The COVID-19 pandemic has dramatically impacted the home buying experience. Virtual tours, Zoom calls, and remote closings are now a part of real estate transactions. And while vaccines are being developed and deployed, no one knows for sure when life can go back to the way it was. The best thing to do is follow the local public health and safety guidelines as we carry on with the “new normal.”
You might have plenty of burning questions about purchasing a property during the COVID-19 pandemic. Below, we’ve compiled FAQs, home buying tips, and real estate advice for buyers like you. For more information, don’t hesitate to get in touch with our team.
Can I still buy a property during the pandemic?
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The state of Pennsylvania previously considered real estate to be a non-life-sustaining business. Governor Tom Wolf, however, has stopped using the categorization. As such, you’re free to proceed with your plan to buy a home. Just make sure to observe the local guidelines and prepare for a remote home buying experience.
From a financial standpoint, is it still OK to buy a house?
You can definitely purchase a new house if you’re financially capable. Mortgage interest rates remain historically low, which is a benefit you should take advantage of if you can. It means lower monthly housing payments, which will result in savings.
How has the pandemic affected house prices?
The pandemic drove up the prices of homes because people were reluctant to sell. At the same time, those who lived in the city were on the lookout for homes in less crowded surroundings. Thus, demand outstripped supply. As of December 2020, there were only 98 active listings in the West Chester real estate market. That’s a 61% year-on-year drop, compared to 254 active listings in December 2019.
The low inventory resulted in higher home prices, as the demand for homes in West Chester continued unabated. This means that West Chester is currently a seller’s market.
If you’re really intent on securing your dream home, be prepared for the possibility of a bidding war. With the help of a real estate agent, you can plan ahead and strategize on how best to make sweeter, standout offers that sellers will find hard to resist.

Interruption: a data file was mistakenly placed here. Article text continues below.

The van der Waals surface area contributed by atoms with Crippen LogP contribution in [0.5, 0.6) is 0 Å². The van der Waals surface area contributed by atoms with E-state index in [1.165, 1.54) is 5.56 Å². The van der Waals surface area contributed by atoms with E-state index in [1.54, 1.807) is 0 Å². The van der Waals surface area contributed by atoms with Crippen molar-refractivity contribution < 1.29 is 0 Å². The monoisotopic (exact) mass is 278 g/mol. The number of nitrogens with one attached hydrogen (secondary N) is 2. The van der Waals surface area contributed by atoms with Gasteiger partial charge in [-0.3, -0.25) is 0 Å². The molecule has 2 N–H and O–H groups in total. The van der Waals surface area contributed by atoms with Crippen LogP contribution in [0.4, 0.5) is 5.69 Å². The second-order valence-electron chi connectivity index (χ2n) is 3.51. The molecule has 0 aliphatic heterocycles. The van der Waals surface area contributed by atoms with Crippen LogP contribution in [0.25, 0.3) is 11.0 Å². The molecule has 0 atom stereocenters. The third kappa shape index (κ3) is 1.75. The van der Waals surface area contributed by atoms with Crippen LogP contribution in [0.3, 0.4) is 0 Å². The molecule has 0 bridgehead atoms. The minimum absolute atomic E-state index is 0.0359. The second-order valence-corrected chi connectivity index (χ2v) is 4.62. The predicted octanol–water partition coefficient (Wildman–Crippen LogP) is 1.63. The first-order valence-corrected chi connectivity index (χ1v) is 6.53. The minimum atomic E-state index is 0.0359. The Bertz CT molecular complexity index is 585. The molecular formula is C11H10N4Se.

Are open houses now allowed?
While Pennsylvania’s mitigation and enforcement order doesn’t single out real estate, the state encourages all businesses to conduct their transactions remotely.
If you want to visit open houses, that is entirely up to you. Our best advice for buying a home during the pandemic is to check out virtual open houses instead. You can ask your agent for help with this.
Should I take advantage of low interest rates and buy a house even if my finances are on shaky ground?
The short answer is no. Financial capability is one of the absolute musts in buying a home. Home ownership itself can be costly.
If you don’t have a stable income, savings, and access to other credentials that can help you secure a mortgage loan, it would be best to postpone buying a home until you’re financially stable.
If I want to view a property, how can I safely do it?
Digital showings are now encouraged as a means to keep all parties safe. Most sellers nowadays offer virtual tours; otherwise, you can ask the seller and your agent to set this up for you.
If a virtual showing is still not enough, negotiate an appointment with the seller. If you’re viewing the property, remember to practice health protocols such as:
- Mandatory wearing of face masks or coverings and other personal protective equipment (PPE) as may be required by the state or the seller
- Keeping a distance of six feet or more when interacting with people
- Bringing a sanitizer with 60% alcohol
- Using shoe covers when inside the house
How long does the closing process take?
Closing usually takes 30-45 days. But because of the pandemic, anticipate longer lead times.
It’s not you. It’s the lending companies. Lenders are backlogged. Because of low mortgage interest rates, there has been an influx of refinancing applications resulting in a mountain of paperwork.
On top of that, pandemic-related limitations make it harder to complete contingencies like home inspections, appraisals, and repairs. Fortunately, remote online notarizations are now permanently allowed in Pennsylvania.
Remember to remain patient and extend your understanding to everyone involved in the real estate transaction. Like other businesses, parties in the home-buying process want to proceed safely.
I’m ready to buy a home; what are the next steps?
We’ll guide you through the process and let you in on more real estate tips for buyers. Call RE/MAX DIRECT at 610.430.8100 or email remaixdirectwc(at)gmail(dotted)com for more information, including first time homebuyer programs in Chester County, PA.